No, the playoffs don’t make it more “challenging” for voters to pick the MVP


Tracy Ringolsby is having trouble squaring the expanded playoffs with the fact that the MVP and Cy Young Awards are based solely on the regular season:

The BBWAA presents the Most Valuable Player.

The ultimate value in baseball is winning, and if the award is based on a player’s value the decision should rest on how valuable he was to his team’s success. Winning the World Series is the ultimate sign of a team’s success.

That aspect, however, has been diminished in terms of the annual presentation of the Most Valuable Player awards in the NL and AL each time the post-season has expanded.

This year, for example, the BBWAA announced the three finalists for the AL and NL MVPs, and none of the six players participated in the World Series.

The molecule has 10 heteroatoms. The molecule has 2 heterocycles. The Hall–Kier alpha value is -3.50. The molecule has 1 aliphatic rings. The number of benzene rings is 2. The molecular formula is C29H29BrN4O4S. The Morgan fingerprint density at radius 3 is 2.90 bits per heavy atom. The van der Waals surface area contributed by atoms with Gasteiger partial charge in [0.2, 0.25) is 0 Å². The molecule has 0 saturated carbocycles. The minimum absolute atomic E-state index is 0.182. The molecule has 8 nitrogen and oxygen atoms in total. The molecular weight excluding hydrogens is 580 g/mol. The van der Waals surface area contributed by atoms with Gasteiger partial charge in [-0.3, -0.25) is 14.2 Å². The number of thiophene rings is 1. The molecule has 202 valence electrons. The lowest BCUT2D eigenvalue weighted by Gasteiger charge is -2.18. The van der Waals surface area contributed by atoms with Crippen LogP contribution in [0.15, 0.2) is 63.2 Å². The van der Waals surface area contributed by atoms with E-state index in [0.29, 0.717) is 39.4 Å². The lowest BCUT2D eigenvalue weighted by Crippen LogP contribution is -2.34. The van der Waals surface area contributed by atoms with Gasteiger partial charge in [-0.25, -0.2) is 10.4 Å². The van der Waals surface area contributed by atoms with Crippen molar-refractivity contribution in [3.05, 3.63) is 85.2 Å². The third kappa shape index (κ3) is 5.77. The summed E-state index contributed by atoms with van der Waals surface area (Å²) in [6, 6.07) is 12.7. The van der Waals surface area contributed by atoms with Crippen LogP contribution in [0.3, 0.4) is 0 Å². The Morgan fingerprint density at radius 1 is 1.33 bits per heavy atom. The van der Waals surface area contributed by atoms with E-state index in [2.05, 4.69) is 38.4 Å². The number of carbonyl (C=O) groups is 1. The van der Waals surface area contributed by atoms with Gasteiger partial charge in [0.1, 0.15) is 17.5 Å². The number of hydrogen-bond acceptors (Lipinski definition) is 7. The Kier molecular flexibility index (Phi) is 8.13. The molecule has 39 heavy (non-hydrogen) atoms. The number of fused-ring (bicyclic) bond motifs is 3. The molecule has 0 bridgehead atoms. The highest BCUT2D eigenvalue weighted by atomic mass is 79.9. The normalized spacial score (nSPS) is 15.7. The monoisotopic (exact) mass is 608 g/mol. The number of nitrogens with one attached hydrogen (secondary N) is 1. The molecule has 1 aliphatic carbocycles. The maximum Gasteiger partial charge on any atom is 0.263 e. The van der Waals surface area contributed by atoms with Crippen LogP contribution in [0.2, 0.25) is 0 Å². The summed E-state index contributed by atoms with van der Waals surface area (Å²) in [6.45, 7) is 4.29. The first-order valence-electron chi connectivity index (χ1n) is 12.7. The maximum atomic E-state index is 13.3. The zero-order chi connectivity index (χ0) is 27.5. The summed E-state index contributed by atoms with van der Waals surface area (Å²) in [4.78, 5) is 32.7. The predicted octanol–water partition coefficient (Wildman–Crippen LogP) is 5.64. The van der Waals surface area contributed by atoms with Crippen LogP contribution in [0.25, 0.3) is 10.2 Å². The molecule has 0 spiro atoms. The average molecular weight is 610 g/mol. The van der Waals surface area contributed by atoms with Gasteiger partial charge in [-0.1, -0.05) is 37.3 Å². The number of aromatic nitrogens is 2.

Or, one could argue that the regular season has been diminished by a tournament-style postseason in which success is determined under fairly radically different circumstances than those which prevail from March through September.

The regular season is the regular season. The playoffs are the playoffs. If you have a problem with a non-World Series player winning the MVP, God help you coming to grips with the fact that 20 teams play games all year and never make the playoffs. Maybe we should just eliminate the regular season altogether, turn baseball into nothing but a 30-team tournament with five and seven game series. We could probably wrap the whole thing up between May and July, leaving us more time to think about football training camps and stuff.